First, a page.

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Disabled man takes wheelchair access case to the Supreme Court

Court of Appeal's decision over bus company's 'first come first served' policy to be scrutinised by justices

8 July 2015

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The Supreme Court is to consider what reasonable adjustments a bus company is required to make in order to accommodate disabled wheelchair users.

Doug Paulley, from Wetherby, was left unable to get on a First Group bus with his wheelchair in February 2012 when a woman with a pushchair refused to move.

A sign on the bus asked passengers occupying the wheelchair space to 'please give up this space if needed for a wheelchair user'. Upon being asked by the bus driver to move, pursuant to company policy, the woman - who had a baby in a pushchair - refused, saying that the buggy would not fold.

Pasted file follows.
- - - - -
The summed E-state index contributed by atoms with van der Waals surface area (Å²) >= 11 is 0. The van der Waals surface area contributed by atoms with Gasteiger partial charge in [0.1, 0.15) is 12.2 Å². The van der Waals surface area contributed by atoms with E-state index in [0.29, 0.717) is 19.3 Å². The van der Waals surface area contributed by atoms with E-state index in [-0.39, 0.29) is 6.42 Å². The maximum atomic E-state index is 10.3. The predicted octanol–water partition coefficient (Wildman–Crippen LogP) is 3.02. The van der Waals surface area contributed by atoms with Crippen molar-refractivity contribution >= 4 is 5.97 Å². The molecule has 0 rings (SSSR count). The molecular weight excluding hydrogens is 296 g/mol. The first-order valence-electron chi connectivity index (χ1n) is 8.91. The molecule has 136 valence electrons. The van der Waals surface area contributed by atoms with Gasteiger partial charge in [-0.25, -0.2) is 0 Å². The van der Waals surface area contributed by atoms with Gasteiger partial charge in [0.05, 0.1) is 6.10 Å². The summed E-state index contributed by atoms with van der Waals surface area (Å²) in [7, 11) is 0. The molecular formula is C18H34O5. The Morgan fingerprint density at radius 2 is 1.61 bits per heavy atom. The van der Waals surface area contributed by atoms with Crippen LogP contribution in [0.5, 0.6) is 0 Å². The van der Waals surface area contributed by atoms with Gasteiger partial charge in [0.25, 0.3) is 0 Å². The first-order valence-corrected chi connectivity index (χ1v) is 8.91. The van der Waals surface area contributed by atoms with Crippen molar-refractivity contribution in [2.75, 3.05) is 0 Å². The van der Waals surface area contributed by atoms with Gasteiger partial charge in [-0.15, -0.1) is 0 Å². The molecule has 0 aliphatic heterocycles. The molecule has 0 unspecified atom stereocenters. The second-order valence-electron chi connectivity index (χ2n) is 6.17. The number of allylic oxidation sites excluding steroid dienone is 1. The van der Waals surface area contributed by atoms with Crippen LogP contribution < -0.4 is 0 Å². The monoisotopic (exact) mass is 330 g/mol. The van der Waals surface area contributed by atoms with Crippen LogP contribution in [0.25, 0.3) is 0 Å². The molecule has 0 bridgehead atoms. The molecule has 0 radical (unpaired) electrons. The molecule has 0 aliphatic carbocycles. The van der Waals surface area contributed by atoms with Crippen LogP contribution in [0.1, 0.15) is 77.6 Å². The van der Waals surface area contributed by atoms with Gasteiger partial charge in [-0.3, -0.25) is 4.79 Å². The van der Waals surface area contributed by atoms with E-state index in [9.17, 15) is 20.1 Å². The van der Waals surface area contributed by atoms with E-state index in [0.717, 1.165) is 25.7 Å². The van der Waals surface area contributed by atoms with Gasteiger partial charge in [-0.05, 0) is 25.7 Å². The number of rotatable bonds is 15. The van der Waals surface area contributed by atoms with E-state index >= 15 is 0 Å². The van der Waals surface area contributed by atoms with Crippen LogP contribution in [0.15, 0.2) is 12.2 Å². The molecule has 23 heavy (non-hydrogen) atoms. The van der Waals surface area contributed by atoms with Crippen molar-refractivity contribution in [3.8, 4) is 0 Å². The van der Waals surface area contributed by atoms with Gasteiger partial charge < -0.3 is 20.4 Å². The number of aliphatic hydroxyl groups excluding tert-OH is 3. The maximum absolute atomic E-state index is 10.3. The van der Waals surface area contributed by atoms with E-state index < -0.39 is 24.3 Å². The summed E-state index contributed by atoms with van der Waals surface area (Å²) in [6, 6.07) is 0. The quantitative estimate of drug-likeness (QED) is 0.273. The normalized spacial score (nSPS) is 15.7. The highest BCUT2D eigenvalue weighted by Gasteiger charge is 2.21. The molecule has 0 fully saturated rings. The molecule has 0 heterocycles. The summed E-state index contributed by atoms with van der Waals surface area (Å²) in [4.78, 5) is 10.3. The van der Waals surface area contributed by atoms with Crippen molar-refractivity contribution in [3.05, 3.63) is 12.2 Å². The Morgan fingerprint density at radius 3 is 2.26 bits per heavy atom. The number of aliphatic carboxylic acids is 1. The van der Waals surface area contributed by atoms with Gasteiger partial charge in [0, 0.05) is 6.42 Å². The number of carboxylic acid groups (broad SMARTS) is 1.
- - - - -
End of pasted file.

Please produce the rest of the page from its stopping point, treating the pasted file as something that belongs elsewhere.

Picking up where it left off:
The driver took no further action and Paulley was unable to board the bus, significantly delaying his travel plans.

Paulley sued the First Group plc for unlawful discrimination and a judge at Leeds County Court ruled the 'first come first served' policy was unlawful discrimination in breach of the Equality Act 2010.

However, the Court of Appeal overturned the judgment, ruling that the 'proper remedy' for wheelchair users to get improvements, was to ask parliament to legislate on the matter.

Lawyers for Paulley argued in written submissions to the Supreme Court that the appeal judges' decision was 'wholly inconsistent with the policy of the Equality Act 2010'.

The Supreme Court has announced it has granted the appellant's application to appeal in a case that is expected to generate plenty of public interest.

A hearing date for this appeal has yet to be listed.


John van der Luit-Drummond is deputy editor for Solicitors Journal | @JvdLD

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